As I walked into Saket’s Select Citywalk for a movie on Saturday, I couldn’t help but reflect on the plight of the December 16 rape victim. She and her friend had gone to this mall the evening leading up to that unforgettable night.
Three hours later, after the film, I was a tad worried. My septuagenarian father was with me and getting to Mayur Vihar in east Delhi (Jamuna paar, as the auto-rickshaw drivers call it) after sunset can be a bit of a nightmare.
We hailed a few auto-rickshaws, but they turned us down straightaway. When one of them finally agreed, he, as usual, refused to ply by the fare meter and demanded Rs 170.
Before I could even react, a cop in blue and white came up, asked us to board the auto-rickshaw and politely told the driver to switch on the fare meter and take us to our destination. He noted the vehicle number, while the driver went about grumbling.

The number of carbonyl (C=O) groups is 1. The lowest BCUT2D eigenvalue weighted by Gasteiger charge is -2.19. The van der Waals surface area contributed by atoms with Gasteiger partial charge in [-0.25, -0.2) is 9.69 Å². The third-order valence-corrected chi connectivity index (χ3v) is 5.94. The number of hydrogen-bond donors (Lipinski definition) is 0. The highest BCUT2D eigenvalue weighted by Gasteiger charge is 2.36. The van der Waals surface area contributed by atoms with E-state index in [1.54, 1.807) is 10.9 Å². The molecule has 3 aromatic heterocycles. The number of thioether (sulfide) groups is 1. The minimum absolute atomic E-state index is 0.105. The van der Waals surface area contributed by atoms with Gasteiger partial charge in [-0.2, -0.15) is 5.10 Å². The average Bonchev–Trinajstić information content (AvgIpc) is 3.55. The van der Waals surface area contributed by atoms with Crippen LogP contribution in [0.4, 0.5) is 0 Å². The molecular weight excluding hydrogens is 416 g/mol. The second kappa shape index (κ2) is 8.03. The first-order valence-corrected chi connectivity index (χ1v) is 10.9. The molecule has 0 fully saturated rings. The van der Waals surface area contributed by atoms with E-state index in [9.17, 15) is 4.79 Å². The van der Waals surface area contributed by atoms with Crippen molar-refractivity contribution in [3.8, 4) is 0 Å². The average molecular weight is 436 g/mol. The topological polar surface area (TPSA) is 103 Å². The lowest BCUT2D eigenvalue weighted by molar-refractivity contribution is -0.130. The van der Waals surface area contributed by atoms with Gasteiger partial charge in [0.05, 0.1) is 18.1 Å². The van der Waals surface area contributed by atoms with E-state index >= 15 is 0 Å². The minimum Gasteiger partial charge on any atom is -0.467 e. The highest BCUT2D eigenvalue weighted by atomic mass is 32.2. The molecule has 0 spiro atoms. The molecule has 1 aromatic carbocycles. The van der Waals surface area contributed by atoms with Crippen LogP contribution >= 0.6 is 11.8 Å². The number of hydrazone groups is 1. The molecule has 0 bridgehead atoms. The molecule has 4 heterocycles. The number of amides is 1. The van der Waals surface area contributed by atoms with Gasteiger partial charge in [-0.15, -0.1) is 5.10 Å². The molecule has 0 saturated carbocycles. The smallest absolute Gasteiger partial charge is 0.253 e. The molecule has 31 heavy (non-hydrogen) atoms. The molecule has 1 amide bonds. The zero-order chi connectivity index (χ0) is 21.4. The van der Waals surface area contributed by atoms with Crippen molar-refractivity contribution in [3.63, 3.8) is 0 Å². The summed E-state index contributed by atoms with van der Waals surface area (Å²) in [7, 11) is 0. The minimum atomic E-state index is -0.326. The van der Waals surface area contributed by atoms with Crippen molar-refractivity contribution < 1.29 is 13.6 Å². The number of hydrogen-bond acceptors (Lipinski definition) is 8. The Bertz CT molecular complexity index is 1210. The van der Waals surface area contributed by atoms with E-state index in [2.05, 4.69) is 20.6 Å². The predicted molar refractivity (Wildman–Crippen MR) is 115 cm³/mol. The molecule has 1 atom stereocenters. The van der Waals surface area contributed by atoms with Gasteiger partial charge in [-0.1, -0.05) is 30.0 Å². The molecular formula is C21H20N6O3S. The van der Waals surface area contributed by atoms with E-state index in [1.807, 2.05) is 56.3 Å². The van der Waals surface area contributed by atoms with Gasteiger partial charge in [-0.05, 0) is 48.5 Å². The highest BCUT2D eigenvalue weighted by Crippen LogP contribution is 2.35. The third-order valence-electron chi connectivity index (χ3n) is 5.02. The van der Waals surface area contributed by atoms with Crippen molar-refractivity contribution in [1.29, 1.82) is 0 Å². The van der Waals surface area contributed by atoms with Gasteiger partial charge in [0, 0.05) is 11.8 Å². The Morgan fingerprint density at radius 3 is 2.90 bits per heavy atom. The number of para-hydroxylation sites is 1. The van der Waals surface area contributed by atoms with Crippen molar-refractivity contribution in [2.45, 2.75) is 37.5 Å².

Then, the cop pulled my right hand — those were the most bizarre five seconds of my life — and scribbled something on my palm. I’d already made a mental note of his name — his badge read Etwa Oraon. He let go of my hand and said, “Yeh mere number hai. Agar koi samasya hui, toh mujhe call keejiye.”
Calling this encounter a pleasant surprise would be an understatement. I shared the experience on Facebook and found that my friends were just as overwhelmed. I found the answer in a comment: “There is hope.”
It’s true. She lit a flame.